The first time I interviewed Nick Unis was in 2017 in the dim basement of his father’s Pittsburgh dentistry business. That was where he had set up shop for his fledgling customized sneaker business, Unis Footwear.
At the time, he had just finished his sophomore year at Penn State Altoona and was transferring to University Park to obtain a degree in business. Unis Footwear had holes in the walls, one 3D printer, a website you couldn’t order from, and a product that was still being developed.
In a recent second interview, I learned that now the workspace has been renovated, there are multiple 3D and knitting machines, three collections of shoes available for purchase, a fully operational website, and eight employees—oh, and his sneakers were a part of the 2021 Grammy Awards.
Unis received a phone call barely a month before the March 2021 Grammy Awards from Distinctive Assets, the marketing company that supplies award show swag bags. The company had come upon Unis Footwear on social media and wanted to include his product in the Grammy gift bags.
“It was super cool to get that call and an awesome opportunity to put our shoes in the hands of some of these A-list celebrities,” says Unis.
Typically, swag bags are laid out in a room and picked up by attendees at the event. But the coronavirus pandemic meant the bags were mailed directly to celebrity homes this year. Other gifts included items from Hotsy Totsy Haus, PETA x Save the Duck, Rita Hazan, Ruffles, and Wags Cookies.
Unis and his team designed and produced clear acrylic gift cards along with 3D-printed keychains of a pair of Unis Footwear shoes. “Every shoe we put out, whether for a celebrity or not, we want to be the best product we can provide. Of course, the stakes are higher when a celebrity is involved. That definitely raises the bar.”
Unis provided 140 gift cards for the bags and has seen about a 75% claim rate so far, keeping the company quite busy. Unis can’t name those who have ordered shoes, but they include musicians, athletes, actors, and comedians.
From the Sansar Collection, "Sansar Ridge" is the shoe from Unis Footwear on display at the Grammy Headquarters in Santa Monica, California.
“I’m hoping this will be huge for us. We have a really interesting product, we just need to get it out there. I’d love for these influencers to take our brand, which isn’t well-known, and bring it to the forefront of people’s minds and onto their feet.”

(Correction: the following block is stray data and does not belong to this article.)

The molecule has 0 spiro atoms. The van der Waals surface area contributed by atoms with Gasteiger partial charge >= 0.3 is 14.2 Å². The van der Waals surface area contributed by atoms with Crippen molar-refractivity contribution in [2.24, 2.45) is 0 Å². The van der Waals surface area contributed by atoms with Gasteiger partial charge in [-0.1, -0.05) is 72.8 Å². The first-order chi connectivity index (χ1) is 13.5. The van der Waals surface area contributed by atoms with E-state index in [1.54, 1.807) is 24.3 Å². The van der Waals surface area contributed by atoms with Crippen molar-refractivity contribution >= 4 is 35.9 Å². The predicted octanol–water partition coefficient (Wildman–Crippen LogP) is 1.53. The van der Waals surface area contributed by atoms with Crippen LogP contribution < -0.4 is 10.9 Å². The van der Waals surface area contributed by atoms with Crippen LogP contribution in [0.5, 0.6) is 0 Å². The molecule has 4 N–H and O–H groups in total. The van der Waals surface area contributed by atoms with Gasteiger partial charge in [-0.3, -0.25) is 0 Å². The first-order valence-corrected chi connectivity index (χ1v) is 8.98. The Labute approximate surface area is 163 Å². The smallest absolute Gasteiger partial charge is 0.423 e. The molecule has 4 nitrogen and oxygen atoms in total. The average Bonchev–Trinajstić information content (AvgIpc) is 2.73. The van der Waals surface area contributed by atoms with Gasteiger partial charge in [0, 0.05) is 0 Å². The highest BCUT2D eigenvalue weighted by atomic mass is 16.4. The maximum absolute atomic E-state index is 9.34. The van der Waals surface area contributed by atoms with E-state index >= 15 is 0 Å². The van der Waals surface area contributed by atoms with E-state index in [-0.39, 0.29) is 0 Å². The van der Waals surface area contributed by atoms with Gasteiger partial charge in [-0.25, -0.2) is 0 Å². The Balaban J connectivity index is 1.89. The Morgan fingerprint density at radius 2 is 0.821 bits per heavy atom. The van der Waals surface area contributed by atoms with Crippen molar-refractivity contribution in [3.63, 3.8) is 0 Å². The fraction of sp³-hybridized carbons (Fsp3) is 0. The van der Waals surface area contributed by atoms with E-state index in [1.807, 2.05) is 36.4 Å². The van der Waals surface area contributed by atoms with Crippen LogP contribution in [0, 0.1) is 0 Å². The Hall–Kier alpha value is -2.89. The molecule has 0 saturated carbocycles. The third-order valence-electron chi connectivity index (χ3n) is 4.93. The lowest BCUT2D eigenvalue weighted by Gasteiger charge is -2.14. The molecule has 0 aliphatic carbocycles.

An additional way for that to happen is through collaboration with these VIPs. Unis says some have already expressed interest in doing so by taking one of his signature shoes and adding their own flair to them. There’s also a good chance Unis will be asked to contribute to the Grammy swag bags next year as well as to the Oscars, possibly in-person to collect shoe sizes on the spot.
I was struck by Unis’ level of calm, his laid-back attitude, because I am 100% sure I would not be so cavalier. Chalk that up to personality differences but also a good deal of practicality on Unis’ part.
“I try to keep a clear, open mind. I hope for the best, but I don’t let my expectations get too high. I don’t really take time to reflect because it’s one thing after another for the business.”
He is right about that. Along with filling orders, Unis and his team are working on a new product Unis describes as revolutionary in 3D printing. They are also busy creating one of the first curved midsoles and working on a new lacing system.
This pair of sneakers, named "DragonGlass:Snow," is part of the Alchemy Collection of Unis Footwear.
All Unis Footwear shoes are made as sustainably as possible. For one pair, the company uses about eight plastic water bottles collected from ocean waste and melts them to create the filament and thread that feeds the printing and knitting machines. Worn Unis Footwear shoes can be sent back, their parts completely recycled into a brand-new pair.
Unis has certainly come a long way from his first year at Penn State Altoona when his idea for a business was just a seed. It was here in Spruce Hall where he designed and built his first printer. It was here that he had opportunities to take part in business competitions and receive valuable feedback from business owners and other entrepreneurs. It was here he was granted incubator space at the Sheetz Center for Entrepreneurial Excellence to flesh out his business concept and here that he won prize money to continue building that concept.
And as his business grows, Unis remains connected to the college: in fact, he recently worked with an electro-mechanical engineering senior on his capstone project, which was a shredder that would break up Unis Footwear midsoles. “Penn State Altoona has always been helpful to me. It is still my home away from home—where it all began.”
As for me, I’m already looking forward to the next interview with Unis, hearing about what new things he’s accomplished and his next big projects. In the meantime, I may just have to get myself a fancy new pair of kicks.